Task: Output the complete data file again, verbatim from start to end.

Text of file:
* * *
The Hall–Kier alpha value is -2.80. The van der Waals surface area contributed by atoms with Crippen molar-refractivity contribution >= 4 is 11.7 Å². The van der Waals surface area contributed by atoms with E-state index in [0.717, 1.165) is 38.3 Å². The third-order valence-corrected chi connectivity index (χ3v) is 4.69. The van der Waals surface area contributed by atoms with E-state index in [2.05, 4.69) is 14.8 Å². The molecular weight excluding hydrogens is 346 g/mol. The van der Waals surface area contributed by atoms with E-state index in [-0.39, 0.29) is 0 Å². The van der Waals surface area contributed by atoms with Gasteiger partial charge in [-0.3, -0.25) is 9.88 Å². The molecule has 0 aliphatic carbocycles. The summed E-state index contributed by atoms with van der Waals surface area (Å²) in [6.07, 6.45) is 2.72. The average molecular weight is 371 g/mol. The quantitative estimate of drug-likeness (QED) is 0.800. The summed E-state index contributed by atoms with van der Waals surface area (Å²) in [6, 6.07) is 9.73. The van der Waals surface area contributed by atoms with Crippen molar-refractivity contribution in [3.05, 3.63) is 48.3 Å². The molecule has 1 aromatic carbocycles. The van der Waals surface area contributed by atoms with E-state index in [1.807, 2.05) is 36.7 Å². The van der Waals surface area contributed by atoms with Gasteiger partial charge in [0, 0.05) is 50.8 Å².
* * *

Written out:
The Hall–Kier alpha value is -2.80. The van der Waals surface area contributed by atoms with Crippen molar-refractivity contribution >= 4 is 11.7 Å². The van der Waals surface area contributed by atoms with E-state index in [0.717, 1.165) is 38.3 Å². The third-order valence-corrected chi connectivity index (χ3v) is 4.69. The van der Waals surface area contributed by atoms with E-state index in [2.05, 4.69) is 14.8 Å². The molecular weight excluding hydrogens is 346 g/mol. The van der Waals surface area contributed by atoms with E-state index in [-0.39, 0.29) is 0 Å². The van der Waals surface area contributed by atoms with Gasteiger partial charge in [-0.3, -0.25) is 9.88 Å². The molecule has 0 aliphatic carbocycles. The summed E-state index contributed by atoms with van der Waals surface area (Å²) in [6.07, 6.45) is 2.72. The average molecular weight is 371 g/mol. The quantitative estimate of drug-likeness (QED) is 0.800. The summed E-state index contributed by atoms with van der Waals surface area (Å²) in [6, 6.07) is 9.73. The van der Waals surface area contributed by atoms with Crippen molar-refractivity contribution in [3.05, 3.63) is 48.3 Å². The molecule has 1 aromatic carbocycles. The van der Waals surface area contributed by atoms with E-state index in [1.807, 2.05) is 36.7 Å². The van der Waals surface area contributed by atoms with Gasteiger partial charge in [0, 0.05) is 50.8 Å².